Residents are outraged after a 50ft tall weeping willow tree which keeps their homes in permanent darkness was placed under a protection order.
Locals say the 50-year-old tree blocks out the sun, affects television reception and damages nearby buildings.
They have campaigned for the council to trim the willow for 20 years and are furious that King’s Lynn & West Norfolk Borough Council has now issued a tree preservation order.
An eight-page legal letter sent to residents this week warns them not to cut any branches or fell the tree until they get the council’s permission.
Disabled George Britton, 81, said he is ”at the end of his tether” after living for 20 years under the shadow of the giant tree.
The widower says the tree blocks all sunlight and blocks his television reception.
He added: ”It all started more than 20 years ago and I’m at the end of my tether.
”It is so high it blocks out all the sunlight in my house. I have to turn the lights on all day and I can’t get any reception on my big expensive telly.
”The council has sent me an eight page letter filled with planning jargon telling us we can’t even trim back the branches.
”I don’t what to do all I’m asking for is a bit of sunlight.”
Neighbour Andrew Denet, 51, said falling branches caused £1,000 damage to his roof and destroyed a £700 garden table and chairs.
He added: ”It is massive now and we are getting fed up with it. The roots are damaging paths, branches keep falling down and poor George has got no sunlight.
”George was six inches away from a falling branch the other week. You can’t sit out in the garden at all – it’s terrifying.
”We were happy because we were going to trim it back but now the council sends out an eight page letter telling us we can’t because its got protection.”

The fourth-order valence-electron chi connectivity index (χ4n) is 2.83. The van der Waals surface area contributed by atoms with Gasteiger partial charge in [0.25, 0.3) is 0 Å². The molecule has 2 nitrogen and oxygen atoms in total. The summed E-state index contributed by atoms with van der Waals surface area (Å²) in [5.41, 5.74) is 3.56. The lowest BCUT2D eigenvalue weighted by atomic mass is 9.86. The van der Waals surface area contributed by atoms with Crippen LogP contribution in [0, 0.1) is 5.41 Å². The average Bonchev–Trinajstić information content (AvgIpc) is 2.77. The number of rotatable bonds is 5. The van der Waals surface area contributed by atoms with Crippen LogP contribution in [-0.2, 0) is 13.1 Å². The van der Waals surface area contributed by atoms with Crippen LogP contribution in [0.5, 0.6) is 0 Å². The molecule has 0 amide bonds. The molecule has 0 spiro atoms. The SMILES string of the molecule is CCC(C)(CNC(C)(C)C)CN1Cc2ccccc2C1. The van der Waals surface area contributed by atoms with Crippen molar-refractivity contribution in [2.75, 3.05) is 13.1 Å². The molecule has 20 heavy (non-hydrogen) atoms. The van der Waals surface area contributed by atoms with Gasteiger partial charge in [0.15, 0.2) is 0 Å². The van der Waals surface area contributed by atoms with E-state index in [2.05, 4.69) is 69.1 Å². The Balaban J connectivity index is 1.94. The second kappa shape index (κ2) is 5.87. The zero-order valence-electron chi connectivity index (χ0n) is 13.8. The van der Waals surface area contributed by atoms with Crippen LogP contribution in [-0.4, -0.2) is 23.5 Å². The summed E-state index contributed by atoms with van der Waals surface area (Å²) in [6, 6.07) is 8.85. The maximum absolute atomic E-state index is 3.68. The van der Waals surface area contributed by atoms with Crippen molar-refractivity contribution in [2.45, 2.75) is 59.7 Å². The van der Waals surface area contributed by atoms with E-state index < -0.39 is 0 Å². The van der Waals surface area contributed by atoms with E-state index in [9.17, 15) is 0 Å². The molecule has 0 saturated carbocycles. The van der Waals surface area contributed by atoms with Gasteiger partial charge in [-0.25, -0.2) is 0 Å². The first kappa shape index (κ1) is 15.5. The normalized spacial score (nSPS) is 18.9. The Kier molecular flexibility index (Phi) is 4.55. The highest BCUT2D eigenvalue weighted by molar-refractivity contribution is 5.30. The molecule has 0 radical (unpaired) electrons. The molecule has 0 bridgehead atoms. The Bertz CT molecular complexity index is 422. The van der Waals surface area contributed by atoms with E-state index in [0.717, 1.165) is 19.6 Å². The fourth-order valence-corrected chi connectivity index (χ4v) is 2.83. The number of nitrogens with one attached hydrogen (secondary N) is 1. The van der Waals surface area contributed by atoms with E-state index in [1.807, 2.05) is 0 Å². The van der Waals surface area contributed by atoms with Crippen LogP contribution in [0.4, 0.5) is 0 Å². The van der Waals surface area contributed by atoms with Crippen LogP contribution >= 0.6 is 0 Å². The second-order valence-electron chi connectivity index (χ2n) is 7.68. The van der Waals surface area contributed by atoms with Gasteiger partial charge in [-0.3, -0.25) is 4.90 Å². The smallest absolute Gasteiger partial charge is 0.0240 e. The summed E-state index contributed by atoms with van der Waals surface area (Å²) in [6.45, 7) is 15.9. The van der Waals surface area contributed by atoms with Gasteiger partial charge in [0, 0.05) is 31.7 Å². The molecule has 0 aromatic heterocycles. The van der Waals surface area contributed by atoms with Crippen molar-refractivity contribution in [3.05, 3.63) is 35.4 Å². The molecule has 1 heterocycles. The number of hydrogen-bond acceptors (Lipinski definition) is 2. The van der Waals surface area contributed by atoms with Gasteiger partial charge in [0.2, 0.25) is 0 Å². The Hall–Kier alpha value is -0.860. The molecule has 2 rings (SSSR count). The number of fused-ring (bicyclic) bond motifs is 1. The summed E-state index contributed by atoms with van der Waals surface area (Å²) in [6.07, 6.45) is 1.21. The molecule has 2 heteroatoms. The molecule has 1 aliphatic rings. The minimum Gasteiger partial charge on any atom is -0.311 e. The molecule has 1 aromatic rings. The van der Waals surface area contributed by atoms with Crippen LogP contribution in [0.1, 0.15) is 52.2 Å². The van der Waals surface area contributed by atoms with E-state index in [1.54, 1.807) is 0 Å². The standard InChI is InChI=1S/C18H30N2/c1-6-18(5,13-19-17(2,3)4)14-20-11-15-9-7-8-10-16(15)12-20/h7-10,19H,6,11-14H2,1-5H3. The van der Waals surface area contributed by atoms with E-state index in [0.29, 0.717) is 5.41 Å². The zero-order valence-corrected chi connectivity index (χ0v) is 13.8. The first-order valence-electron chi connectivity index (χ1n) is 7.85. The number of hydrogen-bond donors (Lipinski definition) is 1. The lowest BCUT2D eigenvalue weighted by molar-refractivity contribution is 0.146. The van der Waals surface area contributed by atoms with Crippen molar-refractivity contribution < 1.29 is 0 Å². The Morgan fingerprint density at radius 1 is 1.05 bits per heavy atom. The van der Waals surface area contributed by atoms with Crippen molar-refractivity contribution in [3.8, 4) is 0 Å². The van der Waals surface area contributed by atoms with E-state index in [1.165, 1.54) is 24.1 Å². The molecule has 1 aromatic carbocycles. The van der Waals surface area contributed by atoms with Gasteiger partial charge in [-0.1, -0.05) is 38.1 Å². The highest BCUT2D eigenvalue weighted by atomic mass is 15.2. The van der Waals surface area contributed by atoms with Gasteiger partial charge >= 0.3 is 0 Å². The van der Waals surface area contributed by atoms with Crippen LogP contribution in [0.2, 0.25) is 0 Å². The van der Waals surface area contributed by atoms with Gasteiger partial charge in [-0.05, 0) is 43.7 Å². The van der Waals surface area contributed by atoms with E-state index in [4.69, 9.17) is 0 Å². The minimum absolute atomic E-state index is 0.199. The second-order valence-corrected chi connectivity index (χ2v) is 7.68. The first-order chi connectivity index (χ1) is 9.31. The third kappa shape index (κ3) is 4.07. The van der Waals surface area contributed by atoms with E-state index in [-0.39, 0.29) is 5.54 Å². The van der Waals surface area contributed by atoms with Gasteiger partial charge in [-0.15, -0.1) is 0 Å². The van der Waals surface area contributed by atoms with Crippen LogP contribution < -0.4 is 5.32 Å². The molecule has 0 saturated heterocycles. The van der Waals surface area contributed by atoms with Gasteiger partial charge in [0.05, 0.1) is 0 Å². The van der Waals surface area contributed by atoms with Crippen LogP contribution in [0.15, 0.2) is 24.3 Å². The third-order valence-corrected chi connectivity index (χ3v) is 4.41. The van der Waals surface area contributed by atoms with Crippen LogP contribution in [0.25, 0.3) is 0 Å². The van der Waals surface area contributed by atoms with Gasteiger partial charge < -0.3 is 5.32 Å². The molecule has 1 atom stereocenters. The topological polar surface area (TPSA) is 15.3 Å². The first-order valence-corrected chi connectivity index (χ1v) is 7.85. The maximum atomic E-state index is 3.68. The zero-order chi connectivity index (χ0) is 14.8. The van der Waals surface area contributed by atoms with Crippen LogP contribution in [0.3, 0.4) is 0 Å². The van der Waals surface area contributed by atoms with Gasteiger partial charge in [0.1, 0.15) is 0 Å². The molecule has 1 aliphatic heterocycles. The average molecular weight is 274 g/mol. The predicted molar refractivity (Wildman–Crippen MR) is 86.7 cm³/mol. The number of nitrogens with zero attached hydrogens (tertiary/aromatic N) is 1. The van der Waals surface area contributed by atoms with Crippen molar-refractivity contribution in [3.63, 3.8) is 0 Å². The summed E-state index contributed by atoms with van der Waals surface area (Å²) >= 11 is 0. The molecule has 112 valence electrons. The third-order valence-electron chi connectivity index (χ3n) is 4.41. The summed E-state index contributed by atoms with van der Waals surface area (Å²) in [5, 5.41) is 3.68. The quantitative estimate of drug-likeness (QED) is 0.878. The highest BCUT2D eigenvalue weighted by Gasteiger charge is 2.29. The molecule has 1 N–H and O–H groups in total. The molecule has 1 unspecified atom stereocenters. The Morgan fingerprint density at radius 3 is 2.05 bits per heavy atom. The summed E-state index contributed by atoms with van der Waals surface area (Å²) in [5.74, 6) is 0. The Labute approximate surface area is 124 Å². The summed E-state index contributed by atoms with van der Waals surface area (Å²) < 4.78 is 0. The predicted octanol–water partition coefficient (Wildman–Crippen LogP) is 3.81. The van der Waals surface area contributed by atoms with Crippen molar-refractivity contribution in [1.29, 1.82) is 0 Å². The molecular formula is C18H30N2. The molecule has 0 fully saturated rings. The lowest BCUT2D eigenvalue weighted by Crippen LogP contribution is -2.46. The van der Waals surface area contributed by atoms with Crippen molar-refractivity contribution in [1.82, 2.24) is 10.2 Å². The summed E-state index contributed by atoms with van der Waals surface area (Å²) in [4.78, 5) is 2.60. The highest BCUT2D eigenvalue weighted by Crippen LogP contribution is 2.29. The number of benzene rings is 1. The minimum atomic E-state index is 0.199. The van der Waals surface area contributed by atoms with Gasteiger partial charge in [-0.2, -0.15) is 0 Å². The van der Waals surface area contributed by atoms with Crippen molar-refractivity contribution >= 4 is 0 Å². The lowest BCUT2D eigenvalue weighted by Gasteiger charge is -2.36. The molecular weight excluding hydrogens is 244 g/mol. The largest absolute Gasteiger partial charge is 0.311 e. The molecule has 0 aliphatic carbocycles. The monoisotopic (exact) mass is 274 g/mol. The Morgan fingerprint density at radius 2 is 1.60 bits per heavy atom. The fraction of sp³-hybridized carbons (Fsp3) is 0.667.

The weeping willow, which is the higher than a three storey building, was planted in the 1950s before Andrew moved into the area.
It is surrounded by houses, shops and behind the council offices and grew steadily before reaching its current height around 1990.
The weeping willow is now so large that it can be clearly seen from on Google Maps.
It is growing on land rented by Avn Arena accountants, in Chapel Street, who applied to trim back the branches earlier this year.
Director Nicholas Tunnard accused the council of carrying out a u-turn after first agreeing it could be drastically chopped back.
He said: ”I told everyone I’d pay for it. I know lots of branches hang in neighbour’s gardens and we said we’d cut it back for them there was no problem and the council agreed.
”Then the council comes along and chucks a tree preservation order on it stopping us from doing anything.
”It’s a very large tree and causes lots of problems. Who knows what goes through council’s mind sometimes, I’ve just no idea.”
A spokesman for Borough Council of King’s Lynn & West Norfolk said the tree is in conservation area and cannot be chopped down.
He added: ”The council was notified by the owners of the tree that they wished to cut it back and a course of action was agreed.
”Prior to the work taking place the applicant submitted a new notification, requesting instead to fell the tree, forcing the council to review its position.
”A full assessment of the tree had been carried out by the council and it was concluded that felling it would be unacceptable because it would be detrimental to the visual appearance of this conservation area.”
Earlier this month David Alvand, 66, in Plymouth, Devon, finally chopped down a 35ft high Leylandii trees in his front garden after neighbours called it an ‘eyesore’.
He planted 16 in his front garden and they soon completely covered his semi-detached home as he refused to prune them – for 20 years.